Question: when is a tomato not a tomato? Answer: When it’s an organic tomato. Those who are into organics say it’s superior to anything you can get that has been grown using conventional production methods. They will tell you that an organic tomato tastes better, is better for you and is grown in away that causes less harm to the environment. It may be more expensive, but you get what you pay for, don’t you?
Thats accoring to an article on organics titled It’s only natural published over the weekend in the Sunday [colour] Magazine of the Sydney and Melbourne tabloid newspapers. I didn’t see the magazine, but Detribe kindly sent these snippets for the blog:
Critics, however, say it’s a rip-off. Nothing more than a load of marketing hogwash aimed at people with more money than sense, which plays on fears about the misuse of pesticides and is supported through a series of far-fetched claims. Weighing up the pros and cons can be confusing, but one thing that’s New Age crystal clear is just how popular organic products have become in recent years.
In 1990, just 372,000 ha were farmed organically in Australia. Today, the total land area given to organic production is around 10 million hectares and Australia now accounts for nearly half the world’s organic farmland. Staggering as that increase may seem, organic food production still represents less than two per cent of the total value of agricultural production in this country.
The Australian organic food industry, estimated to be worth between $250-$500 rnillion, remains a minor player in the agricultural sector But, according to the government’s Rural Industries Research and Development Corporation (RIRDC), domestic demand for organic products significantly outstrips supply, despite an estimated growth in organic production of at least 15-25 per cent per annum, every year for the past five years.
… “Our market is intelligent consumer” says Pierce Cody founder of Macro Whole foods, a new chain of organic supermarkets sprouting up in Sydney and Melbourne. The stores sell everything from organic toilet paper and toothpaste, to cleaning products and pet food. Cody believes the key to growth is treating the consumer with respect.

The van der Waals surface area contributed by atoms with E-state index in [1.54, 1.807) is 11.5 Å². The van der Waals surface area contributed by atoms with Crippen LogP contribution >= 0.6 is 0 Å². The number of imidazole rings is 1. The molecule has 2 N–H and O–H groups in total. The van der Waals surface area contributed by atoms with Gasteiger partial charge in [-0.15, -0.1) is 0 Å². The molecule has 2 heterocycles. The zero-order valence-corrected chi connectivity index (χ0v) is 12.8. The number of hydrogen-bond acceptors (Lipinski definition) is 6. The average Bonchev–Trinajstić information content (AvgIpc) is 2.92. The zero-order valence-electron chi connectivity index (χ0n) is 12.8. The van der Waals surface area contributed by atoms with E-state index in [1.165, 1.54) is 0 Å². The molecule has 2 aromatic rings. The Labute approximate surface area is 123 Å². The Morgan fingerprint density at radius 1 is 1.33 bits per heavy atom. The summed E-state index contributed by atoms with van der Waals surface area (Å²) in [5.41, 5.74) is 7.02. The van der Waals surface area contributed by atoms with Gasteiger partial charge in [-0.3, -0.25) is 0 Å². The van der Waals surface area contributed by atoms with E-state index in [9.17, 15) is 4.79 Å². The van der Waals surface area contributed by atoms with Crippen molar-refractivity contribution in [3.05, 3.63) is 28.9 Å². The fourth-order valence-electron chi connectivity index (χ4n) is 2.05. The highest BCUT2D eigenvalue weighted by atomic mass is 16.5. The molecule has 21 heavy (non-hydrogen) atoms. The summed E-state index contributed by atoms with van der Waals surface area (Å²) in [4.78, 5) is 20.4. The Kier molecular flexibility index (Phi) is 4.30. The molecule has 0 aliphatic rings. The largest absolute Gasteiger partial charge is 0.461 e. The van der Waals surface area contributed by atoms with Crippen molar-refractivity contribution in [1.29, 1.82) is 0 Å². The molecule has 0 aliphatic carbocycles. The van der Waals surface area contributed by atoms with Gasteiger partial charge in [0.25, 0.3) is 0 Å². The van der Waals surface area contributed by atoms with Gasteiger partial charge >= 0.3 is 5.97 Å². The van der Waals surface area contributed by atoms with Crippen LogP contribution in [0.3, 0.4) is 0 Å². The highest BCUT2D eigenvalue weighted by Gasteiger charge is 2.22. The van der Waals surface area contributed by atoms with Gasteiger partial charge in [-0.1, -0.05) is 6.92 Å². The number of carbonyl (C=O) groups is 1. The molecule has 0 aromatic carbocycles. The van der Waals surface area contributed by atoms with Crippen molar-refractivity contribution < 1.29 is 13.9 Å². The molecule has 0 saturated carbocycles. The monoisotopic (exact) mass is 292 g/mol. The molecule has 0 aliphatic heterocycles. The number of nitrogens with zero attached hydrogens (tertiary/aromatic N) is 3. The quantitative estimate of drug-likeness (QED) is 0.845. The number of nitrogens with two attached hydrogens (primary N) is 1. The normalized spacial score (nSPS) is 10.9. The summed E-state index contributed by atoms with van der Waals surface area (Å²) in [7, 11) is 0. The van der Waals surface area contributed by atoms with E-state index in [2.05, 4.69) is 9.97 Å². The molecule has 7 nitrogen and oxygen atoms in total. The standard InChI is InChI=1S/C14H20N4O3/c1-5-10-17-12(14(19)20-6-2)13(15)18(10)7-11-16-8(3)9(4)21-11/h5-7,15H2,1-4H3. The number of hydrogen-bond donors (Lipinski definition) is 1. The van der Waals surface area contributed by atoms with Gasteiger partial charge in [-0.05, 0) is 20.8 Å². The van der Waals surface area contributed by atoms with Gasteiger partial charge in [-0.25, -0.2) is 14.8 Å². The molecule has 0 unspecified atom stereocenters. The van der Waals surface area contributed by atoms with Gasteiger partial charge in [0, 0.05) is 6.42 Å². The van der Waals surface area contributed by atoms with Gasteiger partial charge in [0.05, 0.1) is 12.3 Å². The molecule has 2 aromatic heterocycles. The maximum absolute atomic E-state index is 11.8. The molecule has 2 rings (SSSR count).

“I can’t see us advertising on a billboard, ‘Macro: You’ll love us’ because people don’t buy organic just because you tell them to. It’s a choice they arrive at themselves” he says.
Cody’s background is in advertising, he confesses he only got, into organics because he could see there was “monstrous scope for growth”. “It’s the thing,” he says. “The concept is very simple to understand. It’s clean, original food, made the way it used to be made. We are taking food back to the future.”
Cody admits that “our market tends to be more white collar than blue collar”, but he, denies the higher cost associated with organics makes it elitist.
“It is more expensive, yes, but it’s the real cost of food prior to industrialised farming, which cuts comers.”
[But]… by not using artificial fertilizers -like nitrogen, organic farmers have smaller yields – typically around 30 to 50 percent less than crops grown on conventional farms. This is the main reason why organic products are more expensive.
…In 1994; Trina Karstrom took over the Botobolar vineyard in scenic Mudgee, NSW. The 22 ha vineyard was the first organic one to be planted in Australia. That was in 1971 and the vines have always been grown without the use of pesticides, herbicides or chemical fertilizers. She is in no doubt about the health benefits of organically grown produce.
“I shudder to think what residual spray is in [conventional] wines,” she says, “Grapes don’t get washed before they’re processed and the chemicals growers are allowed to spray are quite scary.” Or are they?
Not according to Microbiologist Dr David Tribe, Senior lecturer at the Department of Microbiology and Immunology at the University of Melbourne. “The organic lot make all these claims about better nutrition and health benefits but, overall, the hard evidence simply doesn’t support it” he says.
A review of more than 100 studies that looked at differences between organic and conventional food, conducted in 2002 at New Zealand’s University of Otago found there was “no convincing evidence to back claims that organically grown foods were healthier or tastier than those grown using chemicals”. The review found that nutritional value had more to do with freshness and methods of storage than whether artificial inputs, such as pesticides, were used during production.
Strictly speaking; professional bodies outside the organic movement, such as the Dietitians Association of Australia (DAA) and the Australian Medical Association (AMA), do not share the view that organic food is necessarily healthier than food grown conventionally.
Sunday Magazine (News Ltd Herald/Sun), page 23.
February 19 2006 Craig Scutt